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Nathan SchneiderMay 01, 2016
Daniel Berrigan at Occupy Wall Street in Zuccotti Park on October 5, 2011.

A lot of us are sorting through our Daniel Berrigan memories this weekend. Many, surely, knew him or of him when he was young and stirring up heaps of trouble. I only knew him when he was old, so weak that the poetry of his sharp tounge remained mostly under his breath.

There are a bunch of things—his way of saying Mass in ordinary, scandalous words, his gentle asking after whatever I was writing. I knew that when the day of his death came, I would regret not recording those utterances better. But one moment I did happen to record, in my book "Thank You, Anarchy," was the day Dan came to Occupy Wall Street—October 5, 2011.

Just when you think it’s over, there is so much further to go. Back on October 5, a few minutes before the big march to Foley Square began, I ran into Daniel Berrigan and some of his fellow elder Jesuit priests at Liberty Square, all in plainclothes. This was a wonderful surprise. The plaza was overflowing with new faces that day, and I was happy to see some familiar ones. I generally have dinner with Dan and the others once a month, and I felt that I could stand a little taller than I ever had around them before because now my generation had its movement, too.
 
After I cajoled the Jesuits into posing for a picture with me, we were approached by a man who introduced himself as a TV reporter from Greece. He had a cameraman waiting a few paces behind him. I nodded a hello, but he went straight for Dan.
 
“Can I interview you?” he asked. “I’d like to show the world that it isn’t just a bunch of radicals here.”
 
What he was referring to, of course, was the widespread perception that this occupation was a mob of mischief-making kids, and surely an old man would prove otherwise. The reporter had no idea whom he was talking to, that this old man was possibly the most radical person on the whole plaza. Dan, ninety years old at the time, had spent a lifetime in resistance against war and empire. For his trouble, he served years in prison—not just a few hours in a holding cell.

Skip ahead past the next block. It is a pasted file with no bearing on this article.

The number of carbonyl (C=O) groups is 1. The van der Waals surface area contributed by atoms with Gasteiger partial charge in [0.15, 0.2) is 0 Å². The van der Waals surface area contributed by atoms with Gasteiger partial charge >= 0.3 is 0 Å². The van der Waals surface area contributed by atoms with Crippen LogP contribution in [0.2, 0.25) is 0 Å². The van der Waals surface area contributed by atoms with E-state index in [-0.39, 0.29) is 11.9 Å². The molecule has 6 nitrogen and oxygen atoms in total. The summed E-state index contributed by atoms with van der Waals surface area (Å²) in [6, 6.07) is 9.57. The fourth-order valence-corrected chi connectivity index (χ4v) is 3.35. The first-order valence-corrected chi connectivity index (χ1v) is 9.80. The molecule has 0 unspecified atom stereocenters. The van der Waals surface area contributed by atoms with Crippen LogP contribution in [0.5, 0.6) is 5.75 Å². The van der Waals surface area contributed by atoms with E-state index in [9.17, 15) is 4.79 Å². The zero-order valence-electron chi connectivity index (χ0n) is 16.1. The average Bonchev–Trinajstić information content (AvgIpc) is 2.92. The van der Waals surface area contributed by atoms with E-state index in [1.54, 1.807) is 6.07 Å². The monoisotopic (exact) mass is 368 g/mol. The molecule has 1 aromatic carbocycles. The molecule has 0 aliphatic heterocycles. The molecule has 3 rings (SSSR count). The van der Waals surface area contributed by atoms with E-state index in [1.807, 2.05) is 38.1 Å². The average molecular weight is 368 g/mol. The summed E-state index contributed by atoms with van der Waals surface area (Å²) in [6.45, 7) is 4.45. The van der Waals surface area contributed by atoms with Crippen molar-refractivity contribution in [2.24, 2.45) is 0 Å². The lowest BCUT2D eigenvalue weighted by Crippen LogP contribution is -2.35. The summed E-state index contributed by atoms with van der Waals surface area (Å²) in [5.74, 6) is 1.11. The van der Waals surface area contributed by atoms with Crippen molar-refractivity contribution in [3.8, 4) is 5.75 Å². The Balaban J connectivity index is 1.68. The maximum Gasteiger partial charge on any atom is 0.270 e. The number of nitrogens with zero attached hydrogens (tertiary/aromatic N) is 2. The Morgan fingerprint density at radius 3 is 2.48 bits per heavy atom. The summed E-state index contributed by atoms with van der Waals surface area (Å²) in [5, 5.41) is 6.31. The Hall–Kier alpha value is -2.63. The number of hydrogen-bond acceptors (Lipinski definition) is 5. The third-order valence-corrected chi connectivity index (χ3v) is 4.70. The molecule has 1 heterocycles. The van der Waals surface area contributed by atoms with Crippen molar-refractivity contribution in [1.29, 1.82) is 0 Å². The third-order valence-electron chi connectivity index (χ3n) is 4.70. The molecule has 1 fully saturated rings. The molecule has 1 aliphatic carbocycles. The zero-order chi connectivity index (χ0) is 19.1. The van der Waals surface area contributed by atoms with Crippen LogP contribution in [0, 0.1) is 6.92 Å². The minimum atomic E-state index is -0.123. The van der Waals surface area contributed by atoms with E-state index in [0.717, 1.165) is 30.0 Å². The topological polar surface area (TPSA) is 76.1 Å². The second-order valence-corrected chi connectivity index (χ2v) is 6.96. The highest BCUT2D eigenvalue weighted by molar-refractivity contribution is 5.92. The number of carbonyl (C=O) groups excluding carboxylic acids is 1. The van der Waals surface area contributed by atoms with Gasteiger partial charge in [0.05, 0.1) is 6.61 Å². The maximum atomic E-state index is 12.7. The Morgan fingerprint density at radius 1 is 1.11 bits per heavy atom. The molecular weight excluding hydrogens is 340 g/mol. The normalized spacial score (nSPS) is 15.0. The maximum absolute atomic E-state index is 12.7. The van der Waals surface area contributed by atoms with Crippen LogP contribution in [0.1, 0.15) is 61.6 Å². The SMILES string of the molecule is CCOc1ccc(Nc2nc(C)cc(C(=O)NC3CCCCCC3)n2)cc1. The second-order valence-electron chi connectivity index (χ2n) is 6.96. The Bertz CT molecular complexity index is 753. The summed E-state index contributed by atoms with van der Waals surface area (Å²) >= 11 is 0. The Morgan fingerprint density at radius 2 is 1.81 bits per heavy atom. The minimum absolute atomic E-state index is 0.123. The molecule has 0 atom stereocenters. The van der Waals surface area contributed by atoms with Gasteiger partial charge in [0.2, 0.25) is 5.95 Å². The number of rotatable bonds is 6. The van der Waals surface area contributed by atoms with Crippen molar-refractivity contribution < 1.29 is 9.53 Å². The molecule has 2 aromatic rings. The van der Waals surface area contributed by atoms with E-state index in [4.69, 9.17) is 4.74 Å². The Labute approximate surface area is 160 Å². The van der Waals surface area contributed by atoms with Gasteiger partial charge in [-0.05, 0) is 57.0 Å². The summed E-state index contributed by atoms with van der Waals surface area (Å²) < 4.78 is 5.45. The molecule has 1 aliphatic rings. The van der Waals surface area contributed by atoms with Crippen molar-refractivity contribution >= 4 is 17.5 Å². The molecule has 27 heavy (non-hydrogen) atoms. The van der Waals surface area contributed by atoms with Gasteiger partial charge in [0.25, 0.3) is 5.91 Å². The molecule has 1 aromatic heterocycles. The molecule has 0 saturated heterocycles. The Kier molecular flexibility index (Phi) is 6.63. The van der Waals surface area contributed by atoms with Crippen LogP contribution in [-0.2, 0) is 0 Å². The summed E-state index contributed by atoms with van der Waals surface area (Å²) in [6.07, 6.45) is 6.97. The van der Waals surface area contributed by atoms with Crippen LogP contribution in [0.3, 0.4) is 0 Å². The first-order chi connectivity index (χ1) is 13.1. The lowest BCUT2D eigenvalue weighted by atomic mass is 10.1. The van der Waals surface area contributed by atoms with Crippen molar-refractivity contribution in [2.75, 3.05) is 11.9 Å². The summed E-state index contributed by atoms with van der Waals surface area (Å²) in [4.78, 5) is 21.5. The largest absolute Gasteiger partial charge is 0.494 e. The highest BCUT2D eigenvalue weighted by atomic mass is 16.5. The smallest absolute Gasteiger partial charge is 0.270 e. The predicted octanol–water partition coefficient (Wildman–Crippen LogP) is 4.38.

Sacrifices were only starting to be made, and the powers that be had only begun to feel the least bit threatened, if they did at all. The protomovement still could have faded away with little harm done. To me, and to most of the young people there who were doing this for more or less the first time, these had been among the longest, best, and most sleep-deprived two-and-a-half weeks of our lives. But seeing Dan there put those weeks in perspective. They were just a practice.
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Beth Cioffoletti
6 years 3 months ago
Dan was all about the "long haul". In his own poetic way, Berrigan described the balance required of a contemplative in today’s world: "The life of the believing human being is a sort of high wire act in which one goes forward unsteadily, but goes forward, trying out a balance which can only be sustained if life is in movement; a balance between life within and life without; a balance between looking within and measuring the danger and the height from the ground; a balance between the distance to be covered and the distance covered, and going on. Somewhere on that high wire, Merton found his own sanity and recommended it to us.”

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